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Whatever you do…

September 19, 2007


“Whatever you do will be insignificant, but it is very important that you do it.”

–Mohandes Gandhi

 “The saying is sure and worthy of full acceptance, that Christ Jesus came into the world to save sinners–of whom I am the foremost.”  1 Timothy 1:15

The sooner we accept that Christ Jesus came into the world to save sinners–and count ourselves as first and foremost the recipient of that grace–the better we will be able to see ourselves as loved and thus truly be able to love others.  St. Paul recognized his own neediness–his own sin-sickness.  Jesus came to bring healing to those who know they are sick.  It is not the righteous who need a doctor, says Jesus.  I suppose he knew that the righteous are self-assured and living under the delusion that they really don’t have too many problems. 

But life has a way of exposing the areas where we are in need of a healing balm.  And the healing comes in the very places of emptiness and pain–not through avoidance and denial, but by entering the brokenness, naming the pain, the deceptions, the failures.  And we make our confession, along with Paul, that we are sinners.  Not, I’m really not THAT bad.  We need not try to console ourselves, by comparing ourselves to others, because none of us have been dealt the same hand in life. 

And sometimes there is a sense that our lives, what we do, is insignificant.  Ghandi reminds us that it is important that we do it anyway.  Our work of the day–the work of our hands, our minds.  Tending to relationships–speaking words of blessing…bringing words of discipline.  We pick up the hoe, the pen, the ledger, the dish rag and we uncover the eternal mystery of communion as we give ourselves fully to the task of the moment.  We did it yesterday, last wek, last year.  We do it again today.  And perhaps again tomorrow.  Sometimes there has been a bountiful harvest, a noticeable return on our effort.  Other times there is nothing to the naked eye.  But to the eye of the soul–there is possibility, hope.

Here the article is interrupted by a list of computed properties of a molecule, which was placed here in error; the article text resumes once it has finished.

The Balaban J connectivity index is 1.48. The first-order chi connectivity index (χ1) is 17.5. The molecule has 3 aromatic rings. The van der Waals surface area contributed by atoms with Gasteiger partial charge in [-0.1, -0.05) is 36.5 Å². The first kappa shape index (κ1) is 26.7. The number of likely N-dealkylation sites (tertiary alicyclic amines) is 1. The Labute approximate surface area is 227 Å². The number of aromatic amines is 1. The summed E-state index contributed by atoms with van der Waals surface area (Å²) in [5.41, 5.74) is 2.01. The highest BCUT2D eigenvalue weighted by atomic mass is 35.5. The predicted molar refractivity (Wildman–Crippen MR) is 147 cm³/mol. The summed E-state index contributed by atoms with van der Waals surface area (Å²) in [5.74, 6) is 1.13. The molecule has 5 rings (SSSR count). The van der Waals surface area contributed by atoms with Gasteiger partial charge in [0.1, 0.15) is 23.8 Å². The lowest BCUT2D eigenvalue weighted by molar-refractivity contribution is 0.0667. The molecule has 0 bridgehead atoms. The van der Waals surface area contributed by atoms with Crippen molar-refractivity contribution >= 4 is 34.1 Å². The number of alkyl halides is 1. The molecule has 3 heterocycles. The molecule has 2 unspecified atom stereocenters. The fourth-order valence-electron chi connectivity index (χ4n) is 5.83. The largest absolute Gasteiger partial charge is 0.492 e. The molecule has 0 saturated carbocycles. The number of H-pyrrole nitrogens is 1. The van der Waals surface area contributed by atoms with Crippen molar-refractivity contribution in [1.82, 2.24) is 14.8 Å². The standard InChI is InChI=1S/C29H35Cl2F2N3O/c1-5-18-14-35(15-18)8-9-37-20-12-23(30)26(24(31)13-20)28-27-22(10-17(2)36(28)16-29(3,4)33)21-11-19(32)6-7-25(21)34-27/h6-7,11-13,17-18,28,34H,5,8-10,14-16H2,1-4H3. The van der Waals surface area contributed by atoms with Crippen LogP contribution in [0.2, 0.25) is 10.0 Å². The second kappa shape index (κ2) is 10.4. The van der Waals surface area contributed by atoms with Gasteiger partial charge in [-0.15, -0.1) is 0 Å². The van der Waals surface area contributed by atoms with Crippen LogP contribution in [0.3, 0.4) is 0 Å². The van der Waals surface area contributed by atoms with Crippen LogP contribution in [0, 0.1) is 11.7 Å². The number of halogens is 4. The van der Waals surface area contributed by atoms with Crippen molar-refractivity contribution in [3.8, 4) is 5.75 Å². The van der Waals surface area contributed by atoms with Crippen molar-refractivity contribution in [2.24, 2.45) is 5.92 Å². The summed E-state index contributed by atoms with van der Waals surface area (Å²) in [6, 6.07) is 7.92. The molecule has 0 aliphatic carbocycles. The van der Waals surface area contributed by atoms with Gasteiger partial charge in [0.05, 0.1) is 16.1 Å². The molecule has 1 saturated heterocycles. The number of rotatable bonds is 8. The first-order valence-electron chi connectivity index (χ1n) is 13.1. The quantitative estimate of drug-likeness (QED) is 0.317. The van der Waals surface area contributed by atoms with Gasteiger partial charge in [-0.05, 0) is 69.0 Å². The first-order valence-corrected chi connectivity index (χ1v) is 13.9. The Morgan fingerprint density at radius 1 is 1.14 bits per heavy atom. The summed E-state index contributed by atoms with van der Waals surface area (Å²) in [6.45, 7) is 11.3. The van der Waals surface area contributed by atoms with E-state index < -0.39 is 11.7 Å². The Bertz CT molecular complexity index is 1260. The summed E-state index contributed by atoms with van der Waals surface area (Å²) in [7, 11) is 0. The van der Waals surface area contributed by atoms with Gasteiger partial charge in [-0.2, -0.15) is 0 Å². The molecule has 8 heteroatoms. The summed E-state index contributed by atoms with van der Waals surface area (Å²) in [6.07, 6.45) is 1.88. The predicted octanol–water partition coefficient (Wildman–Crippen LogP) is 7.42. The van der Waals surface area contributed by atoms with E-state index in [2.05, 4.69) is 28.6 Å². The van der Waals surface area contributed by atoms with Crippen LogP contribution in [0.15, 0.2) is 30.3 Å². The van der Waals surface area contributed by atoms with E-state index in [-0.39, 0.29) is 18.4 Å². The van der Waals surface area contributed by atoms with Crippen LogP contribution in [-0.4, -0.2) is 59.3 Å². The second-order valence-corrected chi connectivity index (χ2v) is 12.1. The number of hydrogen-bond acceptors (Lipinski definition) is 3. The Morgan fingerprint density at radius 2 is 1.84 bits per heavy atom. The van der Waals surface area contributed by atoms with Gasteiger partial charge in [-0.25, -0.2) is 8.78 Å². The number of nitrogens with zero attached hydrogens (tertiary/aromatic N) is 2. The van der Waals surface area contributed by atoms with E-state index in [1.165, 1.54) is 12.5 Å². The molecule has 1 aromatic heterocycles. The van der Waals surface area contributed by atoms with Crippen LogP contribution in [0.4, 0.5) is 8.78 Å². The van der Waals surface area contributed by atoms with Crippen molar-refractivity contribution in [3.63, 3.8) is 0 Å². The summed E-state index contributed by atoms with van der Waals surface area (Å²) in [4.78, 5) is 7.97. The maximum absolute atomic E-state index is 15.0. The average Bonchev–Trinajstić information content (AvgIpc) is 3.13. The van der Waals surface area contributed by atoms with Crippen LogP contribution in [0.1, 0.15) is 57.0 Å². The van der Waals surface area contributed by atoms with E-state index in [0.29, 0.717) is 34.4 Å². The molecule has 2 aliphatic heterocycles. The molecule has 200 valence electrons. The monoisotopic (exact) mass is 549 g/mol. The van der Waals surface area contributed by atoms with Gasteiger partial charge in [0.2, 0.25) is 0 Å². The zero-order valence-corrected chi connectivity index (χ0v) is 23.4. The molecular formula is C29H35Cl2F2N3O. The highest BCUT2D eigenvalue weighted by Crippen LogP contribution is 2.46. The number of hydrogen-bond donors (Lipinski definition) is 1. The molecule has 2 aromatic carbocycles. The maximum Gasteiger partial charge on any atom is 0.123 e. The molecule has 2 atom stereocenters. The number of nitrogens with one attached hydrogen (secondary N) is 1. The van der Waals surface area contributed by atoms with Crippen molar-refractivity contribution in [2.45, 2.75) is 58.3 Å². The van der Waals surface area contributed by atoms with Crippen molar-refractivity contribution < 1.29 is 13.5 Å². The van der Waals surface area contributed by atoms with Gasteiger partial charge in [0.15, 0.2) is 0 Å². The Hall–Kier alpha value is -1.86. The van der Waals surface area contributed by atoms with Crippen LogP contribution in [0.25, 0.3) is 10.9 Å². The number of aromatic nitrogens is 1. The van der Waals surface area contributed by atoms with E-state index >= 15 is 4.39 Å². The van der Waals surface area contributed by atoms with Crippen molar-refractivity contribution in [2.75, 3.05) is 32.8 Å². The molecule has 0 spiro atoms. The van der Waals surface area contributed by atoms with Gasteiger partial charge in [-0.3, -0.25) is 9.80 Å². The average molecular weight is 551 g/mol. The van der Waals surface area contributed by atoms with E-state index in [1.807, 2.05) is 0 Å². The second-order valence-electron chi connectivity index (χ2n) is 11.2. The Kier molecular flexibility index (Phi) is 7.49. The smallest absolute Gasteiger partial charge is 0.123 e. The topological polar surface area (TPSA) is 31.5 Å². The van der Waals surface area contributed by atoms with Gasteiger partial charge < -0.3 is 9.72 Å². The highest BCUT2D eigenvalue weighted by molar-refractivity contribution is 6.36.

So we pray for strength for today, rest for the night, and hope for tomorrow.  That in our labor–in our living and moving, we have our being in God. 

One Comment leave one →
  1. September 21, 2007 3:43 am

    All good and helpful words here. I particularly like the idea of doing what seems relatively insignificant and seeing little or nothing through the naked eye from it, yet living in hope and possibility with reference to it. Good, helpful words needed at least by so many of us including myself.

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